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      The problem with Non-Designated Heritage Assets

      How, why and (crucially) when are buildings that are not considered to be worthy of local listing identified as NDHAs? Kate Hannelly-Brown explains the problems with non-designated heritage assets in our latest planning blog.

      13 Jul 2021 2 MINUTE READ

      People may have heard of a building being ‘locally listed’, a process by which a Local Planning Authority (LPA) can identify a heritage asset that has some interest but falls short of the criteria for statutory designation by Historic England.

      A ‘non-designated’ heritage asset (NDHA) is a newer concept and is different to a local listing. While it is agreed that all locally listed buildings are NDHAs, not all NDHAs are necessarily locally listed. This leaves the question: How, why and (crucially) when are buildings that are not considered to be worthy of local listing identified as NDHAs?

      Currently, LPAs can identify an NDHA at any point, with the large majority of those being identified following the submission of a planning application. This creates a huge level of uncertainty and controversy for applicants at a critical stage of development. To help combat this, in July 2019 the Planning Practice Guide (PPG), which accompanies the National Planning Policy Framework (NPPF), was amended to remind local authorities that the identification of NDHA is a rarity rather than a common occurrence and, if a building is highlighted as such, it should have sufficient justification and plausibility. In other words, just because a building is old, or holds a record on a local Historic Environment Record (HER), it does not mean it should automatically be treated as an NDHA. In fact, the PPG states that “a substantial majority of buildings have little or no heritage significance and thus do not constitute heritage assets. Only a minority have enough heritage significance to merit identification as non-designated heritage assets”.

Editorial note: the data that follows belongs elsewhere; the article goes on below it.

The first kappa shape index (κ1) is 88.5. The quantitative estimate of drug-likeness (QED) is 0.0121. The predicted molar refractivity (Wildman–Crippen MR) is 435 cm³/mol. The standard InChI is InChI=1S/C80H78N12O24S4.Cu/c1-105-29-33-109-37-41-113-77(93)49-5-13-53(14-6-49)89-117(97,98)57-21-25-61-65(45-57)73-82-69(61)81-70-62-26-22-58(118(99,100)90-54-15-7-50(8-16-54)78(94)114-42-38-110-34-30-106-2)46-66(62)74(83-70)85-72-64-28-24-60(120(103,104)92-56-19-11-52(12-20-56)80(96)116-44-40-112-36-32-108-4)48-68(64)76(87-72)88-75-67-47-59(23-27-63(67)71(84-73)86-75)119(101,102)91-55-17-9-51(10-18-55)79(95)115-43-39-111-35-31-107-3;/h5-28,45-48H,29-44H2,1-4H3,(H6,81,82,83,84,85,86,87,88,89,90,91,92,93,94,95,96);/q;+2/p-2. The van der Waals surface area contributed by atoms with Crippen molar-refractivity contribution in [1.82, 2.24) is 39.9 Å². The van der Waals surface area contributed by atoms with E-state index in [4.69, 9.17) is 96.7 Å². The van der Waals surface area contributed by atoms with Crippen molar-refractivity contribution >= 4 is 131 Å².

At a national level, the number of buildings which have clearly been identified as NDHAs across the country is sporadic at best. At the top end of the scale are the authorities which hold a local list and have published the criteria used for this identification. Although this is helpful, local listing is different to the identification of ‘non designated’ assets which means that there are still holes in knowledge and information for developers (or property owners). In contrast, at the bottom end of the scale are the LPAs that lack a local list, making the whole process feeling somewhat ‘Wild West’ in nature: who moves first; and if you move, will you be NDHA’d?

      Another major problem in the current way of dealing with NDHAs is that there is no formal independent appeal process when a building is identified as an NDHA, reducing clarity and confidence in the process. The only recourse is to try to counter the opinion of the LPA during the process of an application or else to seek to overturn their views before a Planning Inspector at appeal.

      This lack of clarity as to what should be considered an NHDA has led to the planning inspectorate trying to step in and help with the issue of local heritage. Several recent appeal decisions relating to NDHAs have been issued in 2021 which reflect the updated guidance within the PPG, although not all decisions agree.

      A recent appeal decision in Haslemere (APP/R3650/W/21/3266933 The Heights Haslemere) clearly set out that the appeal site, although relatively attractive, held only limited heritage significance. Although the LPA had identified it as an NHDA, the Inspector took the opposite view and found that it was not subject to the considerations of Paragraph 197 of the (NPPF). The Inspector concluded that “the building does not have anything other than limited heritage significance and I do not consider it to be a non-designated heritage asset.” This assessment of relative value could topple very many claims of NDHAs at LPA level.

      With a sense of confusion at all levels, the proper identification of NDHAs is a minefield and is likely to remain such until a national response, which brings clarity to the appropriate significance criteria, is established.

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